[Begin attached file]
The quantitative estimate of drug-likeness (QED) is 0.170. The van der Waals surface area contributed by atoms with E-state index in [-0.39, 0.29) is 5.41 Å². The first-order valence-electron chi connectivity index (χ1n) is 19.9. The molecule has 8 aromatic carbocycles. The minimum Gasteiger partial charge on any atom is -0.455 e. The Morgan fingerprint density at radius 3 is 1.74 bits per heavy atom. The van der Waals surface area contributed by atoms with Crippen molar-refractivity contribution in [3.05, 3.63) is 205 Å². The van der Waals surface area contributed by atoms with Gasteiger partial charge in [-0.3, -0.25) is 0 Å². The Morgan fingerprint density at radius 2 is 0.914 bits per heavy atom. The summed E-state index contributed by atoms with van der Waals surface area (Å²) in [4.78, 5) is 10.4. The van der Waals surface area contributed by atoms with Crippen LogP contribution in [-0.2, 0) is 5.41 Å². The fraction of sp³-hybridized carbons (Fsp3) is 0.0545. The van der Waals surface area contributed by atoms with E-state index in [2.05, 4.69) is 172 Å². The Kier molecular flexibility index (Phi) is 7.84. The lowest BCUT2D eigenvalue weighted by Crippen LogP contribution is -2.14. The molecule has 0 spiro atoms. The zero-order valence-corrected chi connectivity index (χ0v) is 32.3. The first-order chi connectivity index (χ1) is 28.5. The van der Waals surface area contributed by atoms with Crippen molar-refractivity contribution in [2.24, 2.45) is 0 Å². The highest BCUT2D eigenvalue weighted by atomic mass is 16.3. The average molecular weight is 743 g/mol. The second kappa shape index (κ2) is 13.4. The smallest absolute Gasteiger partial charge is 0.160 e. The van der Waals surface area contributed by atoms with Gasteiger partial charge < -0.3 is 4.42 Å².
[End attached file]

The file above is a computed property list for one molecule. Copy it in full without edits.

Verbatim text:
The quantitative estimate of drug-likeness (QED) is 0.170. The van der Waals surface area contributed by atoms with E-state index in [-0.39, 0.29) is 5.41 Å². The first-order valence-electron chi connectivity index (χ1n) is 19.9. The molecule has 8 aromatic carbocycles. The minimum Gasteiger partial charge on any atom is -0.455 e. The Morgan fingerprint density at radius 3 is 1.74 bits per heavy atom. The van der Waals surface area contributed by atoms with Crippen molar-refractivity contribution in [3.05, 3.63) is 205 Å². The van der Waals surface area contributed by atoms with Gasteiger partial charge in [-0.3, -0.25) is 0 Å². The Morgan fingerprint density at radius 2 is 0.914 bits per heavy atom. The summed E-state index contributed by atoms with van der Waals surface area (Å²) in [4.78, 5) is 10.4. The van der Waals surface area contributed by atoms with Crippen LogP contribution in [-0.2, 0) is 5.41 Å². The fraction of sp³-hybridized carbons (Fsp3) is 0.0545. The van der Waals surface area contributed by atoms with E-state index in [2.05, 4.69) is 172 Å². The Kier molecular flexibility index (Phi) is 7.84. The lowest BCUT2D eigenvalue weighted by Crippen LogP contribution is -2.14. The molecule has 0 spiro atoms. The zero-order valence-corrected chi connectivity index (χ0v) is 32.3. The first-order chi connectivity index (χ1) is 28.5. The van der Waals surface area contributed by atoms with Crippen molar-refractivity contribution in [2.24, 2.45) is 0 Å². The highest BCUT2D eigenvalue weighted by atomic mass is 16.3. The average molecular weight is 743 g/mol. The second kappa shape index (κ2) is 13.4. The smallest absolute Gasteiger partial charge is 0.160 e. The van der Waals surface area contributed by atoms with Gasteiger partial charge < -0.3 is 4.42 Å².